Like the environment in which he works, Vickerman says he’s been described as very nurturing in the kitchen, able to handle the stress of 100-plus covers on a busy night and stay even-keeled. “I kind of personify the restaurant and the restaurant personifies me,” he says. “I’ve grown with the restaurant over the years.”

Roast Chicken with Polenta

For the chicken

2 chicken breasts, skin on

2 Tbsp canola oil

2 Tbsp butter, unsalted

2 Tbsp lemon juice

Kosher salt and black pepper to taste

Preheat oven to 450 degrees; take chicken breasts, skin on, and season with kosher salt and black pepper. Heat a pan with canola oil until hot, place the breasts skin side down in the pan and cook over medium high heat, adjusting to not burn the skin, until the meat around the sides turns slightly pale and the skin becomes lightly golden. Then add a large pat of butter to the pan and let slightly brown; once there, put into preheated oven. Roast the breasts skin side down until meat on top is almost completely pale, with a hint of pink toward the middle. Once there, flip the breasts over and roast until slightly underdone, where the thickest part of the chicken still has a slight amount of give to it. Remove from oven and let rest in the hot pan for at least 5 minutes. Once rested, set the breasts aside in a warm area, add a squirt of lemon juice, and season the brown butter/pan drippings with kosher salt. 


Roasted Chicken with Polenta

For the polenta

1 quart water

2 cups heavy cream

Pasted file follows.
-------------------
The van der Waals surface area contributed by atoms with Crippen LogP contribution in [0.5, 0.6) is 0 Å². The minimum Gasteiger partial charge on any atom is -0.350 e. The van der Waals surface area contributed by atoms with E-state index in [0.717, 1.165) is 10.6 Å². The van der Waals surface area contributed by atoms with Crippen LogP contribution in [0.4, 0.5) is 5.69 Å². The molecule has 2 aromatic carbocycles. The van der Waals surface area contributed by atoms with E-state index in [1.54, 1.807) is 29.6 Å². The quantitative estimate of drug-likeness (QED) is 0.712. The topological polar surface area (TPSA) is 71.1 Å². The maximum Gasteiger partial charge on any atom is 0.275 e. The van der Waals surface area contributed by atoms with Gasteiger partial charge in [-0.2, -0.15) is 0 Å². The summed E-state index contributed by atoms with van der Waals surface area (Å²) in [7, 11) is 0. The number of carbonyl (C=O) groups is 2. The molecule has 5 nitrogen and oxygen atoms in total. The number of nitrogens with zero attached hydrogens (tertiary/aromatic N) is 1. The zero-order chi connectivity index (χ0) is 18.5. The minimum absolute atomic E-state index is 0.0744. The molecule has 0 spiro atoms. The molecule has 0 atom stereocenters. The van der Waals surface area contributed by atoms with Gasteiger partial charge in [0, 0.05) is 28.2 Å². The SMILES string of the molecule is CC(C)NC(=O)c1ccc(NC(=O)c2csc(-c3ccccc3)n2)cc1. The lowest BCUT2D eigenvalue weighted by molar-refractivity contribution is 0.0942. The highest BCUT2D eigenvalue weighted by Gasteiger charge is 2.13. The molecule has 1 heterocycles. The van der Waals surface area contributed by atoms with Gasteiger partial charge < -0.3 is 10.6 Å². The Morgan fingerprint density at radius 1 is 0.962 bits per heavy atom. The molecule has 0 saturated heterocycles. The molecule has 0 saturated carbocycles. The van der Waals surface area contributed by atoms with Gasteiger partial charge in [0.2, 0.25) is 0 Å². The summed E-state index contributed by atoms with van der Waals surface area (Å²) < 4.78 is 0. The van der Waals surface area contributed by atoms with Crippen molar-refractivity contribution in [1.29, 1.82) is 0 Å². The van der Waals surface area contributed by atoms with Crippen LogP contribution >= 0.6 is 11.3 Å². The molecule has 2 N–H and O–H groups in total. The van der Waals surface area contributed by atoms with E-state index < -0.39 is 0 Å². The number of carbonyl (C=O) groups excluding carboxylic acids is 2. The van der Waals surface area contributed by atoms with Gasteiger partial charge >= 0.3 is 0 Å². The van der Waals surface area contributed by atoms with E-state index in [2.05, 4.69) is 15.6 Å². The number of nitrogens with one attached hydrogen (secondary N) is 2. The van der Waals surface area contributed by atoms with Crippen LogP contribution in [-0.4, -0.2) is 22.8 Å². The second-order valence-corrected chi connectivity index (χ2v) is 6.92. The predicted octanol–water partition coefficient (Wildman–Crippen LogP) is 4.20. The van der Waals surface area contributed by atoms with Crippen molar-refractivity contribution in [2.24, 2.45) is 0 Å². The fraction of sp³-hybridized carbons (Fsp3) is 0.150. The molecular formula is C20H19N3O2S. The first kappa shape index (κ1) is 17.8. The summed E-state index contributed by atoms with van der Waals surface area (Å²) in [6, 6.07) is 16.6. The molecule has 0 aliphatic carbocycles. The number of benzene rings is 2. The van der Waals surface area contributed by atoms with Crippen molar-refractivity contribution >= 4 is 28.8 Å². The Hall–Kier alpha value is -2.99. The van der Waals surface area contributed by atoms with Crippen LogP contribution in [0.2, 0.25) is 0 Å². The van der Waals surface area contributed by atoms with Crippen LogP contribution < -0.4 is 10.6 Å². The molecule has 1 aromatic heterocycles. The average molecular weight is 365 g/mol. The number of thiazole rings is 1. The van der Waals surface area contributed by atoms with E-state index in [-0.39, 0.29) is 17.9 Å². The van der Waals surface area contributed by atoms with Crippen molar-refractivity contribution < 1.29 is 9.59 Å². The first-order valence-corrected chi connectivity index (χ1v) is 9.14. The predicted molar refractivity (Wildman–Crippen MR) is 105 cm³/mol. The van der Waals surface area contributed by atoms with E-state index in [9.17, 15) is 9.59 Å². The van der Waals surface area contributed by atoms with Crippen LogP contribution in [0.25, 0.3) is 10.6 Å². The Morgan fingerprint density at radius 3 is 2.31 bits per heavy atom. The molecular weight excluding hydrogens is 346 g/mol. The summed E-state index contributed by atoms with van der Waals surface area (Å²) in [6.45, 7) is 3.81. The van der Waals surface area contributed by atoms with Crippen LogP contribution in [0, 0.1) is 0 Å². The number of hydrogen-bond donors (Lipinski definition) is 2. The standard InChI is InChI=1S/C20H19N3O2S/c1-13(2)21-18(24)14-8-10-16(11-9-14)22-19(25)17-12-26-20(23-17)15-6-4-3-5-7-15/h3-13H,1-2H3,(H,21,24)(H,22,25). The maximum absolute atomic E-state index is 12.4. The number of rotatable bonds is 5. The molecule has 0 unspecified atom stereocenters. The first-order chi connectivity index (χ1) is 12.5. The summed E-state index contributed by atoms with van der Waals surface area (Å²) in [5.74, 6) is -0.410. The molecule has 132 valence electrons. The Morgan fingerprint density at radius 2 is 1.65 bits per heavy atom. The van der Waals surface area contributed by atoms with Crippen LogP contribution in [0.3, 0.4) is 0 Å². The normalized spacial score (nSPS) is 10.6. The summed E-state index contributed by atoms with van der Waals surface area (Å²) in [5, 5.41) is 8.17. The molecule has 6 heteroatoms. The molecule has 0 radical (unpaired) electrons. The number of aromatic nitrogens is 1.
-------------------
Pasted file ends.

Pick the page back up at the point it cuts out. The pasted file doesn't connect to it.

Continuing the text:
1 cup coarse ground corn meal (We use Riverbend Farms.)

4 ounces grated aged cheddar

Kosher salt and black pepper to taste

Bring the liquids to a controlled boil, add the corn meal and stir until slightly thickened, about 2 minutes. Turn heat to a low simmer and cook corn meal until no longer toothsome, about 45 minutes for coarse ground, much less for fine ground. Add cheese, season to taste.


For the kale

½ bunch of lacinato kale, finely shredded

2 Tbsp extra virgin olive oil 

1 Tbsp lemon juice

Kosher salt, black pepper, and chili flakes to taste

Get a sauté pan hot (without any fat will work) and place the kale into the pan, tossing to slightly char. Once charred to your liking, steam with a tablespoon or two of water and take off the heat. Add in the oil, squeeze some fresh lemon juice to taste, and season with kosher salt, black pepper, and a teaspoon or so of red chili flakes.


For the Brussels sprouts

16 ounces Brussels sprouts, raw, ends cut off, halved

2 ounces butter, unsalted

1 shallot, peeled and finely shaved

2 cloves garlic, peeled and finely shaved

2 Tbsp lemon juice

1 Tbsp finely chopped Italian flat leaf parsley

1 Tbsp finely chopped chives

Kosher salt, black pepper, and chili flakes to taste

Brown the butter in a sauté pan and add the sprouts, sautéing until deeply brown and caramelized. Add the shallot and garlic and continue sautéing until they are opaque and cooked. Season with the lemon, herbs, kosher salt, black pepper, and chili flakes.